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Comment: Re: Nobody else seems to want it (Score 1) 653

by Electricity Likes Me (#47720087) Attached to: Linus Torvalds: 'I Still Want the Desktop'

Again: so?

We've reached monitor parity. We reached it because TV improved and there's no point trying to maintain a difference for difference's sake.

But the vertical height argument is just rubbish. People run 16:9 and 16:10 screens vertical all the time, and no one was ever going to be manufacturing giant squares which physically wouldn't fit on a desktop. 4K and the like is going to sell principally to the computer market first because lord knows there's little need for it in home theatre for most people.

Comment: Re:Why gravity is treated as a force? (Score 1, Interesting) 92

Because it is a force? A force is anything which transfers momentum and energy around. Which gravity does.

Moreover, what seems so obvious to you that gravity is the curvature of space time? What does that mean? Because it is in no way obvious. For example, if gravity is spacetime curvature, then it doesn't really pull on things in 4D spacetime since we've already defined it away. So why do things appear to move down gravitational wells? Are they elastically colliding with a sheet of space time? Why aren't they normally deflected by it?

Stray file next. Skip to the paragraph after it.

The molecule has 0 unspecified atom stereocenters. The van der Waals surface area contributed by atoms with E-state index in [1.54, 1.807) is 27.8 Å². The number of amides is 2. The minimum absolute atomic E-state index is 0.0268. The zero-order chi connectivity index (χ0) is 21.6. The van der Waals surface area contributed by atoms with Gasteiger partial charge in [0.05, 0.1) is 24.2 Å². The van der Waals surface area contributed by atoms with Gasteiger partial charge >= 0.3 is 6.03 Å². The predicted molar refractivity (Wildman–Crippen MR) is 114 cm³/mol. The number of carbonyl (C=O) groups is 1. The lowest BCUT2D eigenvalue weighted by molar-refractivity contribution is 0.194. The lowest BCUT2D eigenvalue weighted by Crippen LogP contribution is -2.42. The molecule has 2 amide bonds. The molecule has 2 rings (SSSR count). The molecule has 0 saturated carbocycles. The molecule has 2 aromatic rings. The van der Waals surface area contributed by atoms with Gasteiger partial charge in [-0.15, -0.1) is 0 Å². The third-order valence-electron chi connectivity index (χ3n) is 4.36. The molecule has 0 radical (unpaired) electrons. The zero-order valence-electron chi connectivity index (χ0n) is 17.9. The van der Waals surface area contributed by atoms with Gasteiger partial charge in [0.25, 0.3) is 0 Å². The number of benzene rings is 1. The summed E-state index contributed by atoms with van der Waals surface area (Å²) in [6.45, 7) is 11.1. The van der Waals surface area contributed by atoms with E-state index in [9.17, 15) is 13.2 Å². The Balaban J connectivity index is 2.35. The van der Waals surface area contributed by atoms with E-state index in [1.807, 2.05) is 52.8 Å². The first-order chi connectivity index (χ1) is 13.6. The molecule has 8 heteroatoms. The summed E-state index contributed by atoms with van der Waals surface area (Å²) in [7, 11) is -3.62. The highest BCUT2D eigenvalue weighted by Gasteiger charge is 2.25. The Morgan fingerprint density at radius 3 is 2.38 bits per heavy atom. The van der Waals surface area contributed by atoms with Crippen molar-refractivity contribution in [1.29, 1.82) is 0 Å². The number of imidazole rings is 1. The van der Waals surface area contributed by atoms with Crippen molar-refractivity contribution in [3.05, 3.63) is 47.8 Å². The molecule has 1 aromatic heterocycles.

Finally, it doesn't matter what new theory shows something is or isn't. It has to verify old theory. And old theory says that gravity looks and acts, in the human range of experience, like a conventional force identical to any other. So whatever it is, it has to be simply back down to confirming our everyday experience.

Comment: Re:Why such paranoia ? (Score 1) 285

Which is why I presume they've been shutting off cell towers in areas with protests ... oh wait, they haven't done that at all and it would be a lot easier! (also possible, just have the police deploy cellphone jammers...what's that? You mean the FCC ruled those illegal and took them away from the police. Well nuts...clearly their plans for tyranny are even more sinister!)

Comment: Re:Why such paranoia ? (Score 4, Insightful) 285

And ...what, also delete photos already uploaded elsewhere? Or stop new phones coming in ? Or TV crews? Or does in your scenario the government bricks phones continuously, and yet somehow you think people would just be "ok" with this and it's a function you'd ever be able to use more then exactly once?